You can just imagine the “extras” bill for using the metered charge point following the substantial outlay for the infrastructure. Someone has to pay; and that will be us.

        It would have been better if Johnson had a plan (I know, bear with me) to introduce more nuclear (maybe smaller installations) to re-assure us plebs that in the even of dull/still weather there will still be power to run people’s livelihoods.

        Maybe if we saw that happening it would encourage more of an uptake, but for the moment – no thanks.

  7. Cheshire Red permalink
    April 22, 2021 4:47 pm

    The used market in ICE vehicles is going to be around for a long time. That’s just a fact.

    • Mack permalink
      April 22, 2021 5:19 pm

      Until the government decides to ban them entirely or tax them out of existence, of course. With the current vein of deluded ‘climate emergency’ thinking having infected the entire political class, the only way the transformation they aspire to can be realised is through dictatorship. Gummer and his chums have already hinted that, should the great unwashed not willingly accept the green medicine on offer, then some force feeding might be required. No doubt emboldened by the ‘successes’ of the Covid police state apparatus, who’s to say Boris and his successors won’t start initiating much more draconian policies in the years to come to enforce compliance. Go green, or else folks!

    • jazznick permalink
      April 22, 2021 5:55 pm

      I expect that the green gods will have plans for that. A baseline date will be set and old ICE’s will be banned from being re-sold progressively by date of first registration until they are all gone.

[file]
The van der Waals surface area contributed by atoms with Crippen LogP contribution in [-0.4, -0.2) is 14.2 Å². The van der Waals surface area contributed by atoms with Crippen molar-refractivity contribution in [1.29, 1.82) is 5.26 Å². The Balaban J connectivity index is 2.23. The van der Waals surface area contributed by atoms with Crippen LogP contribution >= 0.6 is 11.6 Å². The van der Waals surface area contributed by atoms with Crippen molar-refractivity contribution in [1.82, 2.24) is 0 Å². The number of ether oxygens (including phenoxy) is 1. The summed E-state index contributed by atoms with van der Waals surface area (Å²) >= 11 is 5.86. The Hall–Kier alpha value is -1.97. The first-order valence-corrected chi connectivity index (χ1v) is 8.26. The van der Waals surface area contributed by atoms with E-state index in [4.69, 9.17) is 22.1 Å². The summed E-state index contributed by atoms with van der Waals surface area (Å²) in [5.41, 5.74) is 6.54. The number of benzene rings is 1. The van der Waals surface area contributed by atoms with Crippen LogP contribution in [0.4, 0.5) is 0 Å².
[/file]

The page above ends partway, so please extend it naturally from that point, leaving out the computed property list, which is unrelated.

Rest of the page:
You will eventually either have to pay the ever increasing “ICE polluting *astard tax” or be obliged to send it for scrap.

      • Gerry, England permalink
        April 23, 2021 2:05 pm

        There will come a time when we find a new way of recycling glass bottles, petrol and small parts of clothing into one neat package. There will be nothing to lose.

  8. Coeur de Lion permalink
    April 22, 2021 5:45 pm

    My novelist daughter has a Leaf – marvellous engineering. Checking used prices I see that it depreciates £5000 a year linearly for three years. At some point battery replacement cost kicks in – value falls to zero?

  9. April 22, 2021 5:50 pm

    Why would an EV price depreciated more? There’s far less moving parts and they should last longer than petrol car, where dozens of things can go wrong

    • April 22, 2021 6:23 pm

      Probably because very few drivers want one!

    • jazznick permalink
      April 22, 2021 6:38 pm

      LJ
      I suspect that the warranty period on the battery running out would be part of the cause of severe depreciation, especially if driven and charged incorrectly a used EV is a BIG unknown. At least with an ICE you can usually hear if something is falling apart or a competent engineer can provide an assessment.

      A battery ? Who knows !?

      This is a bit of an eye opener too –
      https://www.spectator.co.uk/article/why-i-regret-buying-an-electric-car

    • April 23, 2021 3:14 am

      “…few drivers want one!” – Paul Homewood

      And even fewer want a used one?

  10. April 22, 2021 6:07 pm

    China’s latest ultra-cheapo no-frills EV plugs into a domestic socket, selling like hot cakes…

    Will US & European car industry survive super-cheap Chinese EVs?
    Date: 21/04/21

    https://www.thegwpf.com/will-us-european-car-industry-survive-super-cheap-chinese-evs/

    • April 22, 2021 10:32 pm

      The new car costs less than a year’s depreciation on a Nissan Leaf.